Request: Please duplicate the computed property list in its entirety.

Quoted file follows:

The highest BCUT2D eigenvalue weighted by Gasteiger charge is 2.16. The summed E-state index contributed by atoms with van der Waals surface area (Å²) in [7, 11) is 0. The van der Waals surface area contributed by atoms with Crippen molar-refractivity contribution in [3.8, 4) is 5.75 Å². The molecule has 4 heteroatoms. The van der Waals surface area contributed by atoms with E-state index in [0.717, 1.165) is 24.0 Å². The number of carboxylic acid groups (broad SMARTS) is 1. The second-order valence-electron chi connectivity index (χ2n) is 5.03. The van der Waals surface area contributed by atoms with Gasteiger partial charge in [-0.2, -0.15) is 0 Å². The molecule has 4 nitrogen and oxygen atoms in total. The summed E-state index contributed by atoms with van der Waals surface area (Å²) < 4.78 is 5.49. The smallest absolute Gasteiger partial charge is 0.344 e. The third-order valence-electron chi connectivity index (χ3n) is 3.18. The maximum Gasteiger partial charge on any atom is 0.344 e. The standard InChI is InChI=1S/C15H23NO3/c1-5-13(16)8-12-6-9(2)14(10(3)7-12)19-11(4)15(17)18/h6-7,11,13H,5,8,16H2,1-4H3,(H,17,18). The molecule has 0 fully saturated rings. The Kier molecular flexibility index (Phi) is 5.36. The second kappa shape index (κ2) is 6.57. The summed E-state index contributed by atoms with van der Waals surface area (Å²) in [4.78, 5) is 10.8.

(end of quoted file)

The highest BCUT2D eigenvalue weighted by Gasteiger charge is 2.16. The summed E-state index contributed by atoms with van der Waals surface area (Å²) in [7, 11) is 0. The van der Waals surface area contributed by atoms with Crippen molar-refractivity contribution in [3.8, 4) is 5.75 Å². The molecule has 4 heteroatoms. The van der Waals surface area contributed by atoms with E-state index in [0.717, 1.165) is 24.0 Å². The number of carboxylic acid groups (broad SMARTS) is 1. The second-order valence-electron chi connectivity index (χ2n) is 5.03. The van der Waals surface area contributed by atoms with Gasteiger partial charge in [-0.2, -0.15) is 0 Å². The molecule has 4 nitrogen and oxygen atoms in total. The summed E-state index contributed by atoms with van der Waals surface area (Å²) < 4.78 is 5.49. The smallest absolute Gasteiger partial charge is 0.344 e. The third-order valence-electron chi connectivity index (χ3n) is 3.18. The maximum Gasteiger partial charge on any atom is 0.344 e. The standard InChI is InChI=1S/C15H23NO3/c1-5-13(16)8-12-6-9(2)14(10(3)7-12)19-11(4)15(17)18/h6-7,11,13H,5,8,16H2,1-4H3,(H,17,18). The molecule has 0 fully saturated rings. The Kier molecular flexibility index (Phi) is 5.36. The second kappa shape index (κ2) is 6.57. The summed E-state index contributed by atoms with van der Waals surface area (Å²) in [4.78, 5) is 10.8.